Actually Reading

Len Kendall
Apr 26, 2014 · 2 min read

Today I spent time reading articles in their entirety. It’s something I rarely do anymore, and I suspect many of you share this problem.

There’s a severe psychological struggle that’s been created by the web and particularly amplified by social media. The mental rewards we receive for sharing what we’re reading have become stronger than the act of actually reading.

Here’s how we used to read:

  1. Read.
  2. Think during and after about what you’ve read.
  3. Maybe tell some friends about it, usually only if prompted.

These days the process is quite different. You’re being served up content to read before you’re done with the current set of words in front of your face via notifications and dings. You’re also thinking about how your reading choices (and your public views around those choices) are being perceived by others.

The carrot of reading today is rarely about stirring up your imagination or teaching you something you didn’t know before. That does happen of course, but far less than your link-sharing friends might have you believe. Today we’re driven less by the words on a page (or screen) inspiring thoughts in our minds, and more by how a title or topic trigger other people to validate, praise, and fight us.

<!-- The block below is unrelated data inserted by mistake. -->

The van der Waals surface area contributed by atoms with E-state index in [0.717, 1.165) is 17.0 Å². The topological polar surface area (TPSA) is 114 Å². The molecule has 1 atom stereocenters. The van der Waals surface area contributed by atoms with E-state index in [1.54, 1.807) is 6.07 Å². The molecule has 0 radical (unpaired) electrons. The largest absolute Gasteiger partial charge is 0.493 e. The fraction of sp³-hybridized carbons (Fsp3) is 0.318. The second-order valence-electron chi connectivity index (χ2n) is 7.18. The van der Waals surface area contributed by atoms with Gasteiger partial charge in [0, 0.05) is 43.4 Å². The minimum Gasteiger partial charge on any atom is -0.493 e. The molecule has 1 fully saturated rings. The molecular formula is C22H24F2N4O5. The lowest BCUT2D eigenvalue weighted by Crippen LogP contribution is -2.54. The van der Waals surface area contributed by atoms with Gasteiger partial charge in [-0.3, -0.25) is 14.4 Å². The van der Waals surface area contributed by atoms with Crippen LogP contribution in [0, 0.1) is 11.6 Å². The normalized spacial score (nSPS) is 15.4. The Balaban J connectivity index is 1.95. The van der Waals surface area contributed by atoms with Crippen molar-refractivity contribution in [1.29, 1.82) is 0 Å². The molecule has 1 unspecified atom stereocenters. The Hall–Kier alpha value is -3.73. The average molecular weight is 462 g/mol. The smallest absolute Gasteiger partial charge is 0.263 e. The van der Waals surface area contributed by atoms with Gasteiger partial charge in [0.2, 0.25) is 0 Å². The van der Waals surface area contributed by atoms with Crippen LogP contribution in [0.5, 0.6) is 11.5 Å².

In the end we’re still trying to make certain chemicals in our brains fire off and make us feel good, but reading seems to be a more indirect path to that outcome now. Because the internet is so rapid in producing new content, we’ve learned to spend less time reading and instead just fast-forward to the social validation part. In other words, we’re forgetting to appreciate a piece of writing by ourselves.

Today I spent some time actually reading. I read three pieces including Transitional Housing, The Collective Value of Diversity, An Interview With Max Temkin, and a handful of posts in my Medium collection Best Thing I Found Today.

Perhaps by telling you this and writing this entire post I’m being a hypocrite, but my goal is to make you think about your own reading habits.

Is your day composed of reading 10% of 100 articles or 100% of 10 articles? I assure you that you won’t miss any big story and you’ll be fine if you learn about BREAKING NEWS later than everyone else. Reading in 2014 doesn’t really seem to be actually reading anymore. I hope you consider how we can change this together.

And oh, don’t share this article.

A show and tell of the internet. Credit your source! 

Len Kendall

Written by

@LenKendall on Twitter

Best thing I found online today

A show and tell of the internet. Credit your source! 

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